HMRC FTT win has implications for R&D claimants

HMRC FTT win has implications for R&D claimants

A recent First-tier Tribunal judgment has been published with important R&D tax implications.


A First-tier Tribunal (FTT) judgment on the subject of an R&D claim, Hadee Engineering Co Ltd v Revenue & Customs, has recently been published that has important implications for all Research and Development (R&D) tax relief claimants but particularly companies that claim under the Small and Medium Enterprise (SME) regime.

In the judgment, the FTT agreed with HMRC in rejecting six out of seven projects that formed the basis of the company’s R&D tax claims, the seventh project was partially accepted. The key points were that the burden of proof in demonstrating activities meet the definition of a R&D project are with the taxpayer. It is not sufficient for the company to argue that they are the experts in their field of technology and HMRC should accept their assertions.

The FTT agreed that it was appropriate for HMRC to seek evidential proof to support the assertions of the ‘Competent Professional’ (taxpayer) and, therefore, retaining and cataloguing documentary evidence to support the claim is of critical importance. The FTT also focused on the qualification of the Competent Professional (the concept of the Competent Professional is central to R&D, it is the person with the right qualification, knowledge and experience in their field of science or technology who assesses what is eligible as R&D) chosen to assess the R&D Projects, they need to be experts not generalists.

HMRC also challenged whether the company met the conditions for the SME regime. Two of the three conditions challenged still remain relevant under the current rules and it is important that SMEs that perform R&D for customers consider whether the following two conditions have been met:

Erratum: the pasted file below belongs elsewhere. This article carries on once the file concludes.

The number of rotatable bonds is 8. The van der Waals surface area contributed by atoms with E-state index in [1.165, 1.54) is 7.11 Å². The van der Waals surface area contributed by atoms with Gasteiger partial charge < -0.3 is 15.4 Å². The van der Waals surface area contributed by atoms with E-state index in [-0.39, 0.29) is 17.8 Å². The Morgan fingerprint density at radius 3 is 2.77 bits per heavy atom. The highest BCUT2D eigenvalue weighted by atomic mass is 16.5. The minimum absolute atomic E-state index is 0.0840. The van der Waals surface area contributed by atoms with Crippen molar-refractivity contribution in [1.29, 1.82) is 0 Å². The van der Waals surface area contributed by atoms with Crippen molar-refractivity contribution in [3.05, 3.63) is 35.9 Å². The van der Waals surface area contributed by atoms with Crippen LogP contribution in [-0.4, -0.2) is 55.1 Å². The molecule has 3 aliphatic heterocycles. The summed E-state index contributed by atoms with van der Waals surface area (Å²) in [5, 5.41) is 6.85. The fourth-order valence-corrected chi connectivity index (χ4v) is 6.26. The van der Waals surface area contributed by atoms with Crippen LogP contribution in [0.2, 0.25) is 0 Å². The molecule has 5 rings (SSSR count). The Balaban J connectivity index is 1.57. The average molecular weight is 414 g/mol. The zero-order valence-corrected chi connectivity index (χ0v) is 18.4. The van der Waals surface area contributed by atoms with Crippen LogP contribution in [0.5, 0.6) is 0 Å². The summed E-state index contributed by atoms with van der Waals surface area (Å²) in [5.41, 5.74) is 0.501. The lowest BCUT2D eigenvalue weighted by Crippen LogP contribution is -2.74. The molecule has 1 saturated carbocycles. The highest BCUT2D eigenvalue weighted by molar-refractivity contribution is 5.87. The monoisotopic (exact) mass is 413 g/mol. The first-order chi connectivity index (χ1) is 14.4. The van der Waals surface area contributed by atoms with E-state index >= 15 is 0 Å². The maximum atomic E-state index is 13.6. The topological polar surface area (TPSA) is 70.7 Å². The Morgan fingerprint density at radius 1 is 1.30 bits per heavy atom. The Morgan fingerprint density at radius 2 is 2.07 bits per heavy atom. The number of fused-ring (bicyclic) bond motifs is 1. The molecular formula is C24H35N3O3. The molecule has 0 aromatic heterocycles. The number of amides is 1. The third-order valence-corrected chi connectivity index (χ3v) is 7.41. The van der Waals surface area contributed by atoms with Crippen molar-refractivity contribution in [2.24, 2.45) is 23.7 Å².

• First, to claim under the SME scheme the R&D expenditure must not have been subsidised directly or indirectly by any other person. This condition is not limited to grant funded innovation projects and has been more widely interpreted by HMRC to potentially include circumstances where R&D is performed in commercial situations e.g. the sale of a bespoke product; and
  • Second, the R&D must not relate to activities contracted out by another party. It is clear from HMRC’s arguments that they consider that many contractual arrangements may be caught by this condition and this may exclude companies making SME claims where the R&D is to fulfill contractual obligations.

SME companies that do not meet the above conditions may be eligible for the R&D Expenditure Credit that provides a cash benefit of circa 10.5 percent of qualifying expenditure as opposed to circa 25 percent.

The case has important lessons for all R&D tax claimants but especially SME companies claiming under the SME regime where the R&D is related to fulfilling specific customer requirements. This could include the sale of bespoke products or provision of bespoke services requiring R&D.

The case highlights the importance for companies making R&D claims to carefully consider conditions for the SME regime. It also highlights the importance of documenting the qualification criteria for R&D and the importance of making and retaining robust primary documentation supporting the basis adopted for the claim.

R&D incentives provide a very generous and important incentive for companies innovating in the UK. Our advice is that companies ensure they document both the qualification and quantification of their R&D claims and seek professional advice where required to ensure the claims are compliant. KPMG’s Innovation Reliefs and Incentives team helps companies with their R&D claims and advises on issues companies are facing.

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